# Excel and Data Analytics

Written by Happy Rugbere · 1 min read

So, this will be a short but highly educative piece, so stay glued. I remember my first significant encounter with Microsoft Excel. Being techy, I learned that people could pay me to use computer software was a fantastic discovery. Working with Petrofac Engineering company in the United Kingdom, excel was used in production modeling. There was this Indian boy in the company that was an economist. We were doing simulations to understand how various production volumes would affect the revenue from the asset. I loved playing around with the model, checking responses to changes in different variables.

When oil price fell to \$30/bbl a couple of months later, I was called into a room full of my bosses to explain. I just flew open my laptop, showed them where we assumed \$110/bbl, and changed it to 50 dollars. The entire spreadsheet turned red immediately, executing the conditional formatting. While playing with these figures didn’t quite make a difference to the global oil price, it made me feel good.

Fast forward nine years later, I am seated in a Lagos Business School class listening to Dr. Bongo. Seeing this again brought back memories of when I felt like a data magician. We are presently learning probabilities of continuous and discrete variables. Dr. Bongo has a way to get you comfortable with numbers. I can say that the courses I am currently taking at LBS are actively affecting the way I view the world around me.

From Dr. Bongo’s lessons, I can see that probability has left the era of ‘if you flip a fair coin.’ Good predictions are used to build artificial intelligence models to pick the best decisions for entire countries automatically. Dr. Bongo ensures that you always think in numbers. While there are qualitative and quantitative data, quantitative (numbers) data tell a better story. My data analytics vocabulary is no way better. Things I have learned include:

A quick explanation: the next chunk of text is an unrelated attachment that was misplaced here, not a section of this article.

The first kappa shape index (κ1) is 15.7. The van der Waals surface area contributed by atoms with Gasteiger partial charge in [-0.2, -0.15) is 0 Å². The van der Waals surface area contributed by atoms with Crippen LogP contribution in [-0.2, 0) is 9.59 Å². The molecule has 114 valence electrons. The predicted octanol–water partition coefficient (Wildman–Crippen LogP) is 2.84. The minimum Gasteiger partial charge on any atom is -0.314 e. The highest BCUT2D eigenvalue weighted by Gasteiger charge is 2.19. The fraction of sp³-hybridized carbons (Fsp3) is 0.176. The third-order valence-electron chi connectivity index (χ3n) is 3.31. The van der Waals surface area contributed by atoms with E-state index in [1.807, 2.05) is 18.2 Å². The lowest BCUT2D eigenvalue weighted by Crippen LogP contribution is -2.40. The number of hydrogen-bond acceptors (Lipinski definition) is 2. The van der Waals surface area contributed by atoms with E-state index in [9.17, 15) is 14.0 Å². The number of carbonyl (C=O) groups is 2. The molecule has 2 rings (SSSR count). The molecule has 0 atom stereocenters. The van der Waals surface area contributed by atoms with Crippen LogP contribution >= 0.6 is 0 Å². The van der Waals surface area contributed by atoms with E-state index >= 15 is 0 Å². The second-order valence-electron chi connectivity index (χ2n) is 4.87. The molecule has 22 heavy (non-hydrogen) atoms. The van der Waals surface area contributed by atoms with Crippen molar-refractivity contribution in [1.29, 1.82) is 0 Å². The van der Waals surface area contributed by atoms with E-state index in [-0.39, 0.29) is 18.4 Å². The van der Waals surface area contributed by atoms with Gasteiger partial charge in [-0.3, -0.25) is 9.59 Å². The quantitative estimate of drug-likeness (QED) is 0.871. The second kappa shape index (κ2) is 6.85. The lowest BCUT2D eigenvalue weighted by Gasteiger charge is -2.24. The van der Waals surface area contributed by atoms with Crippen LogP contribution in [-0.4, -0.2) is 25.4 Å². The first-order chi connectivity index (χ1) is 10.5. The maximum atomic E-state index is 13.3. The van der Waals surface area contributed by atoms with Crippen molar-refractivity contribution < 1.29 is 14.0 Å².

• Probability Unions: This is gotten by simply adding all the data points in a data set without double counting
• Finding the intersect: The intersect is denoted with an inverted ‘u.’ It is part of the data set with data points from both variables present.
• Z value: This is the measure of the deviation from the mean
• Normal Distribution curve: Curve that is bell-shaped and shows the trend of a standard normal variable. The topmost part of the normal distribution curve (or center) is the mean.
• The almighty empirical rule: the rules states that 68%, 95%, and 99.5% of the data examined are 1,2, and 3 standard deviations from the mean.

Data analytics seems like one course that would immediately impact my business. I am excited about this and my journey through the school, the learning experience, and the people.

I will close this with the bit a number of you like the most, my glorious words of wisdom. So today is from Ryan Holiday:

“Like any good school, learning from failure is not free. The tuition is paid in discomfort or loss and having to start over.”

Signed: The Prince of Business

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## 2 Replies to “Excel and Data Analytics”

1. Joshua Adeyemi Oluwafemi says:

@Prince, I totally agree with you that “probability has left the era of ‘if you flip a fair coin.’ Good predictions are used to build artificial intelligence models to pick the best decisions for entire countries automatically”.
Data analytics is not just a course that we study only to pass-through LBS, it’s a decision tool and I am getting to understand it better.
Thank you

1. Thanks Joshua, I am glad to see that I am not the only one seeing it this way

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